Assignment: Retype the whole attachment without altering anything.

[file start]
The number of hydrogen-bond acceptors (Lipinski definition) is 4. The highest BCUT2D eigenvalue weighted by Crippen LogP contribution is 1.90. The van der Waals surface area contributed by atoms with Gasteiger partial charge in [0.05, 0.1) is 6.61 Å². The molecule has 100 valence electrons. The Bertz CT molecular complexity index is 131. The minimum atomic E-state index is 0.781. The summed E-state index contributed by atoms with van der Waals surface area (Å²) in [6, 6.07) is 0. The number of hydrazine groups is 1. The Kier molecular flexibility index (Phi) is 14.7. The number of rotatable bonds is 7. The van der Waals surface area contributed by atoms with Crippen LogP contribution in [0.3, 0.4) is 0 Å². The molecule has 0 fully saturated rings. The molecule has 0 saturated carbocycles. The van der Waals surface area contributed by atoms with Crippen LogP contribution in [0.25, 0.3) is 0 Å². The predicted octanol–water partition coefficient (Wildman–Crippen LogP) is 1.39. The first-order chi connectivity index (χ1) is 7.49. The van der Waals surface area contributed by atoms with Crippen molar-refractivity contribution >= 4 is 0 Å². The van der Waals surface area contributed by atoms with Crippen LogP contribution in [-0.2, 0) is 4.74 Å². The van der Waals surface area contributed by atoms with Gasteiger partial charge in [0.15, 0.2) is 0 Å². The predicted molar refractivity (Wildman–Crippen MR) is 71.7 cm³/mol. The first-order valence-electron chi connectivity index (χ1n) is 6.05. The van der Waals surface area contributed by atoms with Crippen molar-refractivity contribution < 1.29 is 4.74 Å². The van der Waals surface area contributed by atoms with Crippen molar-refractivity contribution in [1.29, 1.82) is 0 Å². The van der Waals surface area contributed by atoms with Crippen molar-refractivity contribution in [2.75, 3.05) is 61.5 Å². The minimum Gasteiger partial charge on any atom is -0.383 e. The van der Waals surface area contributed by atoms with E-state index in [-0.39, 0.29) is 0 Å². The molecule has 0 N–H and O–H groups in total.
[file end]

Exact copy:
The number of hydrogen-bond acceptors (Lipinski definition) is 4. The highest BCUT2D eigenvalue weighted by Crippen LogP contribution is 1.90. The van der Waals surface area contributed by atoms with Gasteiger partial charge in [0.05, 0.1) is 6.61 Å². The molecule has 100 valence electrons. The Bertz CT molecular complexity index is 131. The minimum atomic E-state index is 0.781. The summed E-state index contributed by atoms with van der Waals surface area (Å²) in [6, 6.07) is 0. The number of hydrazine groups is 1. The Kier molecular flexibility index (Phi) is 14.7. The number of rotatable bonds is 7. The van der Waals surface area contributed by atoms with Crippen LogP contribution in [0.3, 0.4) is 0 Å². The molecule has 0 fully saturated rings. The molecule has 0 saturated carbocycles. The van der Waals surface area contributed by atoms with Crippen LogP contribution in [0.25, 0.3) is 0 Å². The predicted octanol–water partition coefficient (Wildman–Crippen LogP) is 1.39. The first-order chi connectivity index (χ1) is 7.49. The van der Waals surface area contributed by atoms with Crippen molar-refractivity contribution >= 4 is 0 Å². The van der Waals surface area contributed by atoms with Crippen LogP contribution in [-0.2, 0) is 4.74 Å². The van der Waals surface area contributed by atoms with Gasteiger partial charge in [0.15, 0.2) is 0 Å². The predicted molar refractivity (Wildman–Crippen MR) is 71.7 cm³/mol. The first-order valence-electron chi connectivity index (χ1n) is 6.05. The van der Waals surface area contributed by atoms with Crippen molar-refractivity contribution < 1.29 is 4.74 Å². The van der Waals surface area contributed by atoms with Crippen molar-refractivity contribution in [1.29, 1.82) is 0 Å². The van der Waals surface area contributed by atoms with Crippen molar-refractivity contribution in [2.75, 3.05) is 61.5 Å². The minimum Gasteiger partial charge on any atom is -0.383 e. The van der Waals surface area contributed by atoms with E-state index in [-0.39, 0.29) is 0 Å². The molecule has 0 N–H and O–H groups in total.